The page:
With more than 3,000 jobs expected during Bahamas Port Investments Limited’s redevelopment of the Grand Lucayan resort and development of a cruise port, former Bahamian Contractors Association (BCA) President Leonard Sands said he hopes the heads of agreement (HOA) signed between the company and the government is ironclad in its promotion of Bahamian workers on the project.
While the HOA has not been released to the public as yet, Lucayan Renewal Holdings Chairman Michael Scott has said the labor component as stated in the HOA is 80/20 Bahamian to foreign workers.
Pointing to the recent issues with the labor component at The Pointe, Sands said Bahamians have already seen the evidence of what happens to Bahamian workers in the construction industry “when it is not a matter of priority to ensure that Bahamians are employed on a project”.
“Let me start by saying I am happy about the announcement. I think the whole construction industry and persons in Grand Bahama are elated with the news. Now let’s take our elation and let’s ensure that this really is good for the industry and for the economy. Projects come to The Bahamas and are executed, but we have seen in the last ten years, since 2007, most of the labor has been outsourced when it comes to these large heads of agreement projects and that is a concern to everyone who is interested in making a living in this industry,” he told Guardian Business.
“Now, beyond the heads of agreement – which I hope is ironclad, which I hope comes with enforcement, which I hope they have persons who have a vested interest in seeing the heads of agreement maintained – I hope that there’s a different agenda, a different positioning of this project when it comes to being built.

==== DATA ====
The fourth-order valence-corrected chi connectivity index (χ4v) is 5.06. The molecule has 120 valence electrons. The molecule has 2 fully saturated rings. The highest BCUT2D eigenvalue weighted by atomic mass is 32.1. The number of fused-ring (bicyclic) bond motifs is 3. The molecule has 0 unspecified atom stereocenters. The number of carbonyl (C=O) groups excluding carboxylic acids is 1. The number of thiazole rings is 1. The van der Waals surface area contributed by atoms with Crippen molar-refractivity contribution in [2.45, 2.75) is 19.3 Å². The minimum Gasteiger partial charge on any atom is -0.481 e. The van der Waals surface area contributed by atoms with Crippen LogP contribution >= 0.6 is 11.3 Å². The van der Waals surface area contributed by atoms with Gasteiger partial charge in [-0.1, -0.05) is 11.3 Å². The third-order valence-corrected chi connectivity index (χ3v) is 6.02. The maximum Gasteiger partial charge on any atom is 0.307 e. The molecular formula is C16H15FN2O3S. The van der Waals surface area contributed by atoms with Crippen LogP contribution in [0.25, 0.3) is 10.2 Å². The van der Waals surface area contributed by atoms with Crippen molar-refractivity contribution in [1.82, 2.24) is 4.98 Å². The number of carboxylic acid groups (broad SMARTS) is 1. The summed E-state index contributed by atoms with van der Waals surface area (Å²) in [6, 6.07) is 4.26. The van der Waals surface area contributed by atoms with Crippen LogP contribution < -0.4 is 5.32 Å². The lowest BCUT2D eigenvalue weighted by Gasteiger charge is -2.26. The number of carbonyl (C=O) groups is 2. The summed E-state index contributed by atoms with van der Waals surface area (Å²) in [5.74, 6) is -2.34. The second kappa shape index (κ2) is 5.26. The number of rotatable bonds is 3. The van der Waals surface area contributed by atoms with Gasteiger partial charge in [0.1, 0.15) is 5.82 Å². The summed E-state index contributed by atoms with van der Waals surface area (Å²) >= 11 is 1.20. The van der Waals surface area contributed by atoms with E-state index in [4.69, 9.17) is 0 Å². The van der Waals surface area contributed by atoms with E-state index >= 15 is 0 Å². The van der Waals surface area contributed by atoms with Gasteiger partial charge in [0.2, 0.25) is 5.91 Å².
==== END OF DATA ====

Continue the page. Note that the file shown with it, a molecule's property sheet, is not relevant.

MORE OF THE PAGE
“It could be a windfall for Bahamians, but if it is not managed to achieve a windfall, I think sadly it could be another situation where we sit back and say ‘wow, we lost out again’. And that could be unfortunate.”
Sands said while he believes it is the government’s intention to look out for Bahamians on such projects, it must take on measures to enforce the conditions of its agreements.
“Intention without follow through doesn’t get any results that we can all look back and be happy about. I think the government means well when it enters into these agreements, but what I’ve said from The Pointe, what I said with Baha Mar and I say again with this agreement before it goes any further, unless you put the safeguards in place to ensure the things in the heads of agreement, no one will live up to the agreement. The Pointe has in their agreement 70/30 you know, that it should have been 70 percent Bahamian you know,” he said.
“The reality was the opposite. What has happened? The project is almost complete because there was not a watchdog agency by the government, sitting on the property to ensure that every condition of the heads of agreement was maintained throughout its entirety. I am suggesting that the government learns from these past failures and puts an agency on this project that will ensure whatever the agreement is, is maintained to the letter.”
At the HOA signing ceremony on Grand Bahama on Monday, Minister of Tourism Dionisio D’Aguilar said every HOA insists that developers employ Bahamians, where Bahamians are available.
“Generally, what happens in a project is, it starts out with a large foreign component and then as the project goes on it moves to almost 100 percent Bahamian. So, for example, you take Atlantis. Atlantis has about 8,000 employees and they probably have 80 work permits. So, 99 percent of Atlantis are Bahamians,” he said.
“Generally, that’s how projects start. You bring in your foreign trainers and managers, they get the place open, they get the place operational and then they move on to the next project; and the Bahamians you have trained and hired can take over. So, there’s always a transition period and at the end of the day 99.9 percent of employees will be Bahamian, that’s how most projects proceed. So, we’re excited about that.
“All of these ports we’re insisting that the businesses be owned by Bahamians and run by Bahamians. So even though Carnival might own the port, we want the businesses, the restaurants, stores to be owned by Bahamians, so we are owners, not just workers.”